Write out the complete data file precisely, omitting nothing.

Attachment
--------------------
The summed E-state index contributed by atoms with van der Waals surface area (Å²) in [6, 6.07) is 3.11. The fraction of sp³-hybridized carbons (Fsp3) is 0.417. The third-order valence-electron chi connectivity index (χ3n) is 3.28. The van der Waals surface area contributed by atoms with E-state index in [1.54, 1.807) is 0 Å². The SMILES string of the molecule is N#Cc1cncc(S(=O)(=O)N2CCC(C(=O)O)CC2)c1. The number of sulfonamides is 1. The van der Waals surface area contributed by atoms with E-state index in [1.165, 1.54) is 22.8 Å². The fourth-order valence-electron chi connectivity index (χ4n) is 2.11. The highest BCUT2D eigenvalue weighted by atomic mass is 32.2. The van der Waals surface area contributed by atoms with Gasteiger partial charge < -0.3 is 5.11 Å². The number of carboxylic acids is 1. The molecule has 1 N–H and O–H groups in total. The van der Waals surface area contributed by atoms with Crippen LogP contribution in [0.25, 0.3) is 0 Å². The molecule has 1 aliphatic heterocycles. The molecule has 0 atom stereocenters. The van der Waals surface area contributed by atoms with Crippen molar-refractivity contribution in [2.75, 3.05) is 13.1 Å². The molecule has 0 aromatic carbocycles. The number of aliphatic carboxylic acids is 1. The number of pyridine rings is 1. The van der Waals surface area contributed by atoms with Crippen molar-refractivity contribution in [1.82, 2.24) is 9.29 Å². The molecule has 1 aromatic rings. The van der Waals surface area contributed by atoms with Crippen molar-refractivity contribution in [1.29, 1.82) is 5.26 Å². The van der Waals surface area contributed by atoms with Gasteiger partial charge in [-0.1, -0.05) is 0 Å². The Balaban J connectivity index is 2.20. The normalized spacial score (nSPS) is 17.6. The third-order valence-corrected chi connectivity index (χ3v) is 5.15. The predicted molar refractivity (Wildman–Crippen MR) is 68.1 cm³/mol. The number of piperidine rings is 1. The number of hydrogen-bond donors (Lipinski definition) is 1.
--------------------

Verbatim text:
The summed E-state index contributed by atoms with van der Waals surface area (Å²) in [6, 6.07) is 3.11. The fraction of sp³-hybridized carbons (Fsp3) is 0.417. The third-order valence-electron chi connectivity index (χ3n) is 3.28. The van der Waals surface area contributed by atoms with E-state index in [1.54, 1.807) is 0 Å². The SMILES string of the molecule is N#Cc1cncc(S(=O)(=O)N2CCC(C(=O)O)CC2)c1. The number of sulfonamides is 1. The van der Waals surface area contributed by atoms with E-state index in [1.165, 1.54) is 22.8 Å². The fourth-order valence-electron chi connectivity index (χ4n) is 2.11. The highest BCUT2D eigenvalue weighted by atomic mass is 32.2. The van der Waals surface area contributed by atoms with Gasteiger partial charge < -0.3 is 5.11 Å². The number of carboxylic acids is 1. The molecule has 1 N–H and O–H groups in total. The van der Waals surface area contributed by atoms with Crippen LogP contribution in [0.25, 0.3) is 0 Å². The molecule has 1 aliphatic heterocycles. The molecule has 0 atom stereocenters. The van der Waals surface area contributed by atoms with Crippen molar-refractivity contribution in [2.75, 3.05) is 13.1 Å². The molecule has 0 aromatic carbocycles. The number of aliphatic carboxylic acids is 1. The number of pyridine rings is 1. The van der Waals surface area contributed by atoms with Crippen molar-refractivity contribution in [1.82, 2.24) is 9.29 Å². The molecule has 1 aromatic rings. The van der Waals surface area contributed by atoms with Crippen molar-refractivity contribution in [1.29, 1.82) is 5.26 Å². The van der Waals surface area contributed by atoms with Gasteiger partial charge in [-0.1, -0.05) is 0 Å². The Balaban J connectivity index is 2.20. The normalized spacial score (nSPS) is 17.6. The third-order valence-corrected chi connectivity index (χ3v) is 5.15. The predicted molar refractivity (Wildman–Crippen MR) is 68.1 cm³/mol. The number of piperidine rings is 1. The number of hydrogen-bond donors (Lipinski definition) is 1.